Entrepreneurship · Fundraising

Is having Co-CEOs at a startup a good idea?

Yana Podskrebalina QA Test Engineer at Woact Company

February 13th, 2017

There are a few startups that have been able to grow rapidly with a Co-CEO structure. A good example of this could be Warby Parker where you see two graduates from Wharton Business School with business backgrounds calling the shots as you can read here.

At a larger scale, there have been other successful cases in bigger corporations such as Oracle, Tiffany & Co, or Chipotle.

There are several VCs, such as Mark Suster, that have expressed some skepticism around this structure, as they want a leader in the company that always has the last say from a decision making perspective. Having two people decide, when there is a disagreement on direction or vision, makes it complicated from an execution perspective.

With the reasons and examples above, what are your thoughts on the Co-CEO structure? Is it a good or a bad idea for a potential high growth company that is looking to scale rapidly in a 5 to 7 year horizon? Are there any pitfalls from implementing this structure?

Brent Laminack Principal at OpenFace Systems, Inc.

February 13th, 2017

One huge example of where co-CEOs failed spectacularly: BlackBerry.

Charles Startup [ Investor | Co-Founder | Mentor ]

Last updated on February 13th, 2017

In general, it is not a good idea to have Co-CEOs. In an early-stage startup especially, it is important to have defined roles to avoid overlapping functions due to limited resources and the importance of a guided direction. This means one "head" who will represent the company to investors, partners, and employees, and to make the final decision.

Titles do not necessarily mean the actual functions in terms of execution are exclusively siphoned. An alternative to the Co-CEO structure is to have a CEO whose role is "outward"-facing, and a COO who focuses "inward". In more generic terms, the CEO would deal with investors, customers, and partners, while the COO deals with the inter-workings to run the company more effectively and efficiently.

Chicke Fitzgerald 𝗘𝗻𝗴𝗮𝗴𝗲𝗺𝗲𝗻𝘁 𝗲𝘅𝗽𝗲𝗿𝘁 𝘄𝗶𝘁𝗵 𝗮 𝗳𝗼𝗰𝘂𝘀 𝗼𝗻 𝗴𝗶𝘃𝗶𝗻𝗴. 💡 I zig where others zag #͏z͏i͏g͏w͏i͏t͏h͏c͏h͏i͏c͏k͏e

February 14th, 2017

No, no and no. You must recognize the difference between what a CEO does and what a COO does. That is likely the better construct. The CEO focuses on the long term and removing road blocks, which typically includes focusing on funding. The COO keeps the ship moving in the right direction and makes sure that everyone is doing everything needed to achieve the strategy. If you have two CEO types or two COO types, there are bound to be problems. This isn't about control, it is about getting the right things done at the right time.

Henry Daas Coach-Approach Strategic Advisor

February 14th, 2017

In the public markets, shared leadership is a red flag to short the stock. In my experience as an entrepreneur and coach, it's more a matter of EGO than a rational business decision. I had partner (50/50) years ago who insisted on the title President. To assuage him, I adopted the title of Principal and have used it ever since. But with all the challenges startups face, you have to ask why you would spent an ounce of energy on such puffery.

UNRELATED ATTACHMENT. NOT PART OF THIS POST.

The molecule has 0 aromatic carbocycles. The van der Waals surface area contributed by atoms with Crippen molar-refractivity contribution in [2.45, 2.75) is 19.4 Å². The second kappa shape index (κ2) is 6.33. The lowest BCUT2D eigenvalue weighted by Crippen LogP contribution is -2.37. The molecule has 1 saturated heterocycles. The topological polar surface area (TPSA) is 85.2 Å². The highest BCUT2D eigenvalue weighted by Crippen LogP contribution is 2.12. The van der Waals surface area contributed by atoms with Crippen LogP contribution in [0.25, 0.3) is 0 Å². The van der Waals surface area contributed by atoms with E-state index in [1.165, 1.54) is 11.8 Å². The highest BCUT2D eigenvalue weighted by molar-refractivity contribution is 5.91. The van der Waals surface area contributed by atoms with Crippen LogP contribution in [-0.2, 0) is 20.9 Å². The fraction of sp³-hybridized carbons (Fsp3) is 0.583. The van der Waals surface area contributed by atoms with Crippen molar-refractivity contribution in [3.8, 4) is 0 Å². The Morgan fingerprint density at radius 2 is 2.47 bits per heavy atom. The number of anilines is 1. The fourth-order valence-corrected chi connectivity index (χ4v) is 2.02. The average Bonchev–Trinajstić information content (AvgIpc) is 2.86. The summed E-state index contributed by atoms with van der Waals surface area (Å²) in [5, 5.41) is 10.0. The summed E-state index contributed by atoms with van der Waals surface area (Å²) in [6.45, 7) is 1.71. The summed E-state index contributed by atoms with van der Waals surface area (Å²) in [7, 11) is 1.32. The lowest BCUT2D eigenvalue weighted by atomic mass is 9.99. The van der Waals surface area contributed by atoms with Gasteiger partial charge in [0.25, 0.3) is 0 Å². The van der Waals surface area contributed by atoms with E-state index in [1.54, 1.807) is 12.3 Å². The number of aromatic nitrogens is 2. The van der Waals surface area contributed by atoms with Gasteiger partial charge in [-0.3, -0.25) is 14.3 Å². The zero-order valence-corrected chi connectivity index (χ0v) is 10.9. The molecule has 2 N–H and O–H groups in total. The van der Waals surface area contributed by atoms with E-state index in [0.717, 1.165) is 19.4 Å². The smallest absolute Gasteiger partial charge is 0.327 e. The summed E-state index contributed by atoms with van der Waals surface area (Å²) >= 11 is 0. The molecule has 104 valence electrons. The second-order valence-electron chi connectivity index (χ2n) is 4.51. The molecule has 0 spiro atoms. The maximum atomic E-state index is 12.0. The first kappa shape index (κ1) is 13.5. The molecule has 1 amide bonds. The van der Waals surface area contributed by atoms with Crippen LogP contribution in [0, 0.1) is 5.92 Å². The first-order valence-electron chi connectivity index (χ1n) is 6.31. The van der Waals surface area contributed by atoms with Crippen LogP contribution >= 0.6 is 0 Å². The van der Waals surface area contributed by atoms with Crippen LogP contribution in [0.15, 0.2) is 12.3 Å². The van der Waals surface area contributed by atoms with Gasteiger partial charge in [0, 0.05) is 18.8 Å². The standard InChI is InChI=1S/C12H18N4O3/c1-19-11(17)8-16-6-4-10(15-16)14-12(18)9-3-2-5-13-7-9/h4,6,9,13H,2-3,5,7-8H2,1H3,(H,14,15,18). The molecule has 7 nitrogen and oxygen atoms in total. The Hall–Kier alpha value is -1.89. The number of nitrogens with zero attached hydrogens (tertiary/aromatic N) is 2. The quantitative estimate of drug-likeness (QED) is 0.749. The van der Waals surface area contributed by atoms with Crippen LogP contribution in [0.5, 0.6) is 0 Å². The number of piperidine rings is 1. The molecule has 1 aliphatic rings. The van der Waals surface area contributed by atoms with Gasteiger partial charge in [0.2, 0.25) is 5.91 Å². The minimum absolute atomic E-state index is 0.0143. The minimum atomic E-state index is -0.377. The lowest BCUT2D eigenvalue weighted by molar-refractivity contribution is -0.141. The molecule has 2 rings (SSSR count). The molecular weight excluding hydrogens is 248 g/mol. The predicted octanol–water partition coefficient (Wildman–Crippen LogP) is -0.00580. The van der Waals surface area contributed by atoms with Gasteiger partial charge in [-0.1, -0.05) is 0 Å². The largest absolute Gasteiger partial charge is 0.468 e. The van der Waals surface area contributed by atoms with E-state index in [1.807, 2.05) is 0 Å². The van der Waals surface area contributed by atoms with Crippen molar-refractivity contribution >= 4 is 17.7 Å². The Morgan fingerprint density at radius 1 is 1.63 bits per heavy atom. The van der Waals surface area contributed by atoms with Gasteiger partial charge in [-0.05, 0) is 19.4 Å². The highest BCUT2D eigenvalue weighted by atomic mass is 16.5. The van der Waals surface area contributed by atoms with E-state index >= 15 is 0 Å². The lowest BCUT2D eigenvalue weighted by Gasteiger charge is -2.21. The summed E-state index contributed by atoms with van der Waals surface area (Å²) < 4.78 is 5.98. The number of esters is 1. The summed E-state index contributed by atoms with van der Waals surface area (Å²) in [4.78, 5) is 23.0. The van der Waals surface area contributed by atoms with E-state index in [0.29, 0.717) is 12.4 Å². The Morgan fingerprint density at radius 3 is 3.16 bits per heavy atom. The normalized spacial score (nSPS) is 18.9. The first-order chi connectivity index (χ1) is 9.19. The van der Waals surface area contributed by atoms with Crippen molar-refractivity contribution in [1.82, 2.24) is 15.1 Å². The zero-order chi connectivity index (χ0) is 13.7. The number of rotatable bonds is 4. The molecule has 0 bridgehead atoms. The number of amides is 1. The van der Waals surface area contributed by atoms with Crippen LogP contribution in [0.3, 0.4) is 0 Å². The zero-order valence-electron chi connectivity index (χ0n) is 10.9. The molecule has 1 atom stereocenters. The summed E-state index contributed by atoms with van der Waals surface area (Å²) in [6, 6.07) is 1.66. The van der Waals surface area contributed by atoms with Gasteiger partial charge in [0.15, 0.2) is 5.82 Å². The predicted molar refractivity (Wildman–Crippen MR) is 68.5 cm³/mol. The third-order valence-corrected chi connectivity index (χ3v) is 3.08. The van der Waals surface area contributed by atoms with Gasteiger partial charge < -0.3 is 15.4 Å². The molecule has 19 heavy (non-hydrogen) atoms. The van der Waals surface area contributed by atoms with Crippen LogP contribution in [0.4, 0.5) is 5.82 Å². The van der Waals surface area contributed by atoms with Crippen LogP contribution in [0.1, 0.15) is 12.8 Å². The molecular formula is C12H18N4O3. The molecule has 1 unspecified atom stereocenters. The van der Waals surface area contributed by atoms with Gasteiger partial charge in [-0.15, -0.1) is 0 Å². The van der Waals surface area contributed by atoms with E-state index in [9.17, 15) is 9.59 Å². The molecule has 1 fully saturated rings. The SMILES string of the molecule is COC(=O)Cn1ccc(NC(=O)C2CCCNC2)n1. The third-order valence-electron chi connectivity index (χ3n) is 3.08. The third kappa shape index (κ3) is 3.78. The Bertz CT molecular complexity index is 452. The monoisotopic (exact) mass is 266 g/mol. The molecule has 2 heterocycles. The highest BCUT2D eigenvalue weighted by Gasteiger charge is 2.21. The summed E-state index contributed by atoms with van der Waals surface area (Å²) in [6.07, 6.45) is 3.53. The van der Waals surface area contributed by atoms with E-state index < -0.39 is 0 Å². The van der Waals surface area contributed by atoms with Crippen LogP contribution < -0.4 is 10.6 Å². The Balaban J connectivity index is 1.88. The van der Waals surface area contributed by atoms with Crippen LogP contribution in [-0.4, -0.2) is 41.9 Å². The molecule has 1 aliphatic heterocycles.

Clay Nichols Helping other startups grow after launching 2 successful startups.

Last updated on October 6th, 2019

You raised the biggest question for me: What happens when the two equal CEO's disagree?

Also, either they are redundant (both doing the same thing) or it seems like they could divide and conquer and each take charge of one area.

Does it make any sense to carve out a niche for each one? (maybe CTO and CEO, etc.)?

Do they both have competencies and want to work on the same areas?


February 13th, 2017

No, it is not. The question you need to ask yourself is Why Do I Need a Co-CEO.

Dat Nguyen Blockchain technology, growth hacker, & co-founder at softupsolutions.com

February 22nd, 2017

It's not really matter who is carrying which title if both founding partners have equal shares (50/50) of the company because both will have the same weight when it comes to decision making anyway.

For public appearance they can be Co-CEOs but they may play different roles on leading and overseeing day-to-day operations depending on their expertise and competency, which most startup founders do.

The Founder Dilemmas's book by Noam Wasserman may be a goodread if you want to know more about the pitfalls of bringing in co-founders..

Peter Bassa Failure = Learning = Success.

February 13th, 2017

It's not a good idea in my viewpoint. Early on it can mean that the CEO alone isn't strong enough to investors. Confusion can happen around who makes the final calls.

Fred Stein Advisor at Fanout

February 15th, 2017

You're asking the VCs to deal with two of you. DO NOT add an extra burden to VCs without a strong benefit. The VCs have other startups competing for their time.

Sohaib Patel I am interested it a sales or marketing person

February 17th, 2017

Well it depends on the scenario, first thing you should be asking yourself is why would you have co CEOs i mean there should be a 100% need else you should lead it yourself without any CO.

Even if you need CO, start alone, try to get things moving before making this decision. onces you feel that you lack few things which you will only then think about partners or anything.